PyTorch: A Practical Use Case

Let's dive into how a neural network in PyTorch can be employed to recognize the contents of an image.

PyTorch is a powerful open-source machine learning library in Python, renowned for its applications in deep learning and natural language processing (NLP), especially with neural networks.

The first step involves importing an image into Python:

  1. import urllib.request
  2. url = ''
  3. fpath = 'immagine.jpg'
  4. urllib.request.urlretrieve(url, fpath)

For our example, we'll use a photograph of a cat from Wikipedia, but any image will suffice.


Next up, we import the PIL (Python Imaging Library), also known as Pillow. This versatile library is excellent for opening, manipulating, and saving a wide range of image formats.

One key function here is, which allows us to load an image from the file system into a manipulable image object within Python.

  1. from PIL import Image
  2. img ='immagine.jpg')

The image is now conveniently stored in the variable 'img'.

Our next task is to prep the image for neural network processing, a vital step in our workflow.

Preprocessing, though sometimes monotonous, is essential for successful image analysis. In this stage, we transform the image into a specific tensor format using torchvision.

  1. from torchvision import transforms
  2. transform = transforms.Compose([
  3. transforms.Resize(256),
  4. transforms.CenterCrop(224),
  5. transforms.ToTensor(),
  6. transforms.Normalize(
  7. mean=[0.485, 0.456, 0.406],
  8. std=[0.229, 0.224, 0.225]
  9. )
  10. ])
  11. img_tensor=transform(img)

With the Compose method, we tailor the image to meet the neural network's needs, converting it into a tensor using toTensor() - a multi-dimensional array.

The Normalize() function scales each pixel's value to a range between 0 and 1, ensuring the image is compatible with our classification model and enhancing the accuracy of the subsequent classification task.

Now, the image resides as a tensor in the 'img_tensor' variable.

This tensor, an object of the class torch.Tensor, has 3 channels and dimensions of 224x224 pixels.

print(type(img_tensor), img_tensor.shape)

<class 'torch.Tensor'> torch.Size([3, 224, 224])

In image-based machine learning, it's a standard practice to process data in 'batches'. A model typically expects a batch of data rather than individual items.

If you're working with just one image, you can still fit it into this model framework by creating a single-item batch:

  1. batch=img_tensor.unsqueeze(0)

Here, we're simply adding a dimension to our tensor 'img_tensor' using PyTorch's unsqueeze() function, transforming it into a one-item batch.


The tensor's shape now is 1 × 3 × 224 × 224, indicating:

torch.Size([1, 3, 224, 224])

  • 1 for the batch size (one image)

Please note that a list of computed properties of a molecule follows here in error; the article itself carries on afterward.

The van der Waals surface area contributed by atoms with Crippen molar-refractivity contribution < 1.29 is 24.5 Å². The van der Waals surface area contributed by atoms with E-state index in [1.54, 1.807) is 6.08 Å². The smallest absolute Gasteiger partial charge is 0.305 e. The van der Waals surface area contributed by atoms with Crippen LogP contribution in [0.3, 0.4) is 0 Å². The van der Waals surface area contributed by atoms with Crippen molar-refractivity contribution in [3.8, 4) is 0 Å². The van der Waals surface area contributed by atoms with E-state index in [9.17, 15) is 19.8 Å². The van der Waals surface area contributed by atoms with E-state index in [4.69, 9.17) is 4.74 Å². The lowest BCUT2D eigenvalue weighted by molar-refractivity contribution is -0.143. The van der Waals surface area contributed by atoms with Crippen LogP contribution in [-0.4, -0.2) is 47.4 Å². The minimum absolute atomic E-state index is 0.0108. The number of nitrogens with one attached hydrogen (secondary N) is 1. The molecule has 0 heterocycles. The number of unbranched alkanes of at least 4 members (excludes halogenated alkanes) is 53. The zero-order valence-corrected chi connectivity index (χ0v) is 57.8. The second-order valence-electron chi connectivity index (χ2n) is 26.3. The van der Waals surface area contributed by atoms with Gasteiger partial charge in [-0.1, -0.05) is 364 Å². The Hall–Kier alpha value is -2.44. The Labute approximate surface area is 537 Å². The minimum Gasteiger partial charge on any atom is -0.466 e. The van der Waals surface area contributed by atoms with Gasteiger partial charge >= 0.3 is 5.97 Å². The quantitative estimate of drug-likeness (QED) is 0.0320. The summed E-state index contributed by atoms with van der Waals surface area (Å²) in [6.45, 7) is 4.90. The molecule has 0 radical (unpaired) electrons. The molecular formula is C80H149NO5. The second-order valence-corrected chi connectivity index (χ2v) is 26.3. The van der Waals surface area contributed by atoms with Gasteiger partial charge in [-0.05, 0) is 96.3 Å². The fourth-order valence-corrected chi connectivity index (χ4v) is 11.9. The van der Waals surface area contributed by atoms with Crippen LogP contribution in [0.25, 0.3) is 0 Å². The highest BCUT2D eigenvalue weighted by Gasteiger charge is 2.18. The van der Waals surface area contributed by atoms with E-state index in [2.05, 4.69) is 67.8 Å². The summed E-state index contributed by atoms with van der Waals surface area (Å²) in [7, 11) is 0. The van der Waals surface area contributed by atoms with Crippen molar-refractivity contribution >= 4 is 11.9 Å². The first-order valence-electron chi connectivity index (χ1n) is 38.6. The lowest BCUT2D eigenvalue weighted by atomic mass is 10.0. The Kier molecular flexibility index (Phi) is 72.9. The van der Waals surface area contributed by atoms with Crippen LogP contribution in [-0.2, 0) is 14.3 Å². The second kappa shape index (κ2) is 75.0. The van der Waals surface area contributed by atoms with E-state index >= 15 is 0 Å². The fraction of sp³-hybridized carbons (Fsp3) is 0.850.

• 3 for the number of channels (RGB)
  • 224 × 224 for the image's pixel dimensions.

Now, let's load the model that will process our image:

  1. from torchvision import models
  2. model = models.alexnet(pretrained=True)
  3. device = "cuda" if torch.cuda.is_available() else "cpu"

We set up the model to process our batch of data. The model.eval() function preps the AlexNet model for inference, while sends it to the GPU (if available) or the CPU.

Finally, with model(), we execute the processing:

  1. model.eval()
  3. y=model(

The results are stored in the variable 'y'.

Let's examine the output dimensions with y.shape:


torch.Size([1, 1000])

This output tells us our input was one batch (the image), and the model generated a thousand potential classifications (1000 outputs).

To pinpoint the most probable classification:

y_max, index = torch.max(y,1)

And now, let's reveal the classified result:

print(index, y_max)

tensor([285]) tensor([18.0390], grad_fn=<MaxBackward0>)

According to our neural network, the image likely belongs to class 285.

Curious about what 'class 285' represents?


285: 'Egyptian cat'

The network suggests the image is likely an 'Egyptian cat'.

To explore all the probable classifications, we can enhance our program with additional code:

  1. url=''
  2. fpath ='imagenet_class_labels.txt'
  3. urllib.request.urlretrieve(url, fpath)
  5. with open('imagenet_class_labels.txt') as f:
  6. classes = [line.strip() for line in f.readlines()]
  8. prob = torch.nn.functional.softmax(y, dim=1)[0]*100
  10. _, indices = torch.sort(y, descending=True)
  12. for idx in indices[0][:5]:
  13. print(classes[idx], prob[idx].item())

This additional code reads the classifier's class labels, ranks the model's output classes by probability, and displays them.

Let's look at the final results:

285: 'Egyptian cat', 59.271602630615234
281: 'tabby, tabby cat', 30.12925148010254
904: 'window screen', 2.8015429973602295
478: 'carton', 2.376310110092163
282: 'tiger cat', 1.066372036933899

With a 59.2% probability, the image is identified as an 'Egyptian cat', and with 30.1% as a 'tabby, tabby cat'. This means the model is 89.3% confident the photo is of a cat.

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